Fixed Resistor-Lead Arrangements-Carbon
Through-hole components typically have "leads" (pronounced \ˈlēdz\) leaving the body "axially," that is, on a line parallel with the part's longest axis. Others have leads coming off their body "radially" instead. Other components may be SMT (surface mount technology), while high power resistors may have one of their leads designed into the heat sink.
Carbon composition resistors (CCR) consist of a solid cylindrical resistive element with embedded wire leads or metal end caps to which the lead wires are attached. The body of the resistor is protected with paint or plastic. Early 20th-century carbon composition resistors had uninsulated bodies; the lead wires were wrapped around the ends of the resistance element rod and soldered. The completed resistor was painted for color-coding of its value.
The resistive element is made from a mixture of finely powdered carbon and an insulating material, usually ceramic. A resin holds the mixture together. The resistance is determined by the ratio of the fill material (the powdered ceramic) to the carbon. Higher concentrations of carbon, which is a good conductor, result in lower resistance. Carbon composition resistors were commonly used in the 1960s and earlier, but are not popular for general use now as other types have better specifications, such as tolerance, voltage dependence, and stress. Carbon composition resistors change value when stressed with over-voltages. Moreover, if internal moisture content, from exposure for some length of time to a humid environment, is significant, soldering heat creates a non-reversible change in resistance value. Carbon composition resistors have poor stability with time and were consequently factory sorted to, at best, only 5% tolerance. These resistors are non-incuctive that provide benefit when used in voltage pulse reduction and surge protection applications. These resistors, however, if never subjected to overvoltage nor overheating were remarkably reliable considering the component's size.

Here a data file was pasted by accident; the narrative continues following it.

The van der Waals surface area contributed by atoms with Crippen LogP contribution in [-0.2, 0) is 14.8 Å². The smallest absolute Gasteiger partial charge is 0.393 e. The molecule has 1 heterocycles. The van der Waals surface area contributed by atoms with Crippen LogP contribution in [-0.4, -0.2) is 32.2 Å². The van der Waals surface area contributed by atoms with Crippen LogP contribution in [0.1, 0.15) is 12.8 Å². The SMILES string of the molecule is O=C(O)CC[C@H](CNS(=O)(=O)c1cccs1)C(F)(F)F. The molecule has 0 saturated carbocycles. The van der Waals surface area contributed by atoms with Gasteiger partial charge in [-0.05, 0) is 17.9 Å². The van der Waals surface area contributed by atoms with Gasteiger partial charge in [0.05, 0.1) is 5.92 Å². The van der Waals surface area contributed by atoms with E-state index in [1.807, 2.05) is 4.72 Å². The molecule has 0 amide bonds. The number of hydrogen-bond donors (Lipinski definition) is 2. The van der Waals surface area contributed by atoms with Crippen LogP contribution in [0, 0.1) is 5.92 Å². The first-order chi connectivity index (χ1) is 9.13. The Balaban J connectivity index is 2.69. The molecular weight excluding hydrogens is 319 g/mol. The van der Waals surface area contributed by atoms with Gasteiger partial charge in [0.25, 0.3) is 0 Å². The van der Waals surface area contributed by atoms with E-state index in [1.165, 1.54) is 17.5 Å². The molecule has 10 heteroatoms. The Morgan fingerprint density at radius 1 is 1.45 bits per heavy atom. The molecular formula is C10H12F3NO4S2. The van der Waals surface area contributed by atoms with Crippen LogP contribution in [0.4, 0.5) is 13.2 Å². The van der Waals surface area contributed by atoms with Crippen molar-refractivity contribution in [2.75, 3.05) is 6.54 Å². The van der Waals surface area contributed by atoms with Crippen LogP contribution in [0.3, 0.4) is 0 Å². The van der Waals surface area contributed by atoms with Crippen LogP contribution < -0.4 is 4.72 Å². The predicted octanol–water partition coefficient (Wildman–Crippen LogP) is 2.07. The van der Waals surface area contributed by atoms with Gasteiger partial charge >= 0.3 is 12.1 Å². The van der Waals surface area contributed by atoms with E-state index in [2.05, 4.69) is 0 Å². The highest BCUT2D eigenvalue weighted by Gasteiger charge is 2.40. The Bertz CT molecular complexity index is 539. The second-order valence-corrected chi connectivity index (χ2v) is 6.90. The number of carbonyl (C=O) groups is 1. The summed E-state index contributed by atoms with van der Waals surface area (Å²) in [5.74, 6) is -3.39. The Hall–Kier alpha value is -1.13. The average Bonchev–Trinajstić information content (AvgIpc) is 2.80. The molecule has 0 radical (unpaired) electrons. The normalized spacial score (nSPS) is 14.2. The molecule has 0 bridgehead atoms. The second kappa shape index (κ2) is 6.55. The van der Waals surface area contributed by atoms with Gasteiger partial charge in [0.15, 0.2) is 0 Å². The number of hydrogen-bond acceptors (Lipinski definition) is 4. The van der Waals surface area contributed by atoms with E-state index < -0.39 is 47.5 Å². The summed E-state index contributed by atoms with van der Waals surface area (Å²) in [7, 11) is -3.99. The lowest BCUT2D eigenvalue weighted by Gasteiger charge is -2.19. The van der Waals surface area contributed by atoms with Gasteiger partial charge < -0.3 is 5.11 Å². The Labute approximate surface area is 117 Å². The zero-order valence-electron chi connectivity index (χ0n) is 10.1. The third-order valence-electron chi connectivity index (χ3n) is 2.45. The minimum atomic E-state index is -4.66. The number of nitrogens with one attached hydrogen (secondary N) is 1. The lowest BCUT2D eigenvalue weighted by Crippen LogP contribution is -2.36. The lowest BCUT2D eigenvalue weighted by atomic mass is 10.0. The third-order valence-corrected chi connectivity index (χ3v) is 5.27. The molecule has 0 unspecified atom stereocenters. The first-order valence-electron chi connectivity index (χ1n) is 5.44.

Carbon composition resistors are still available, but comparatively quite costly. Values ranged from fractions of an ohm to 22 megohms. Due to their high price, these resistors are no longer used in most applications. However, they are used in power supplies and welding controls.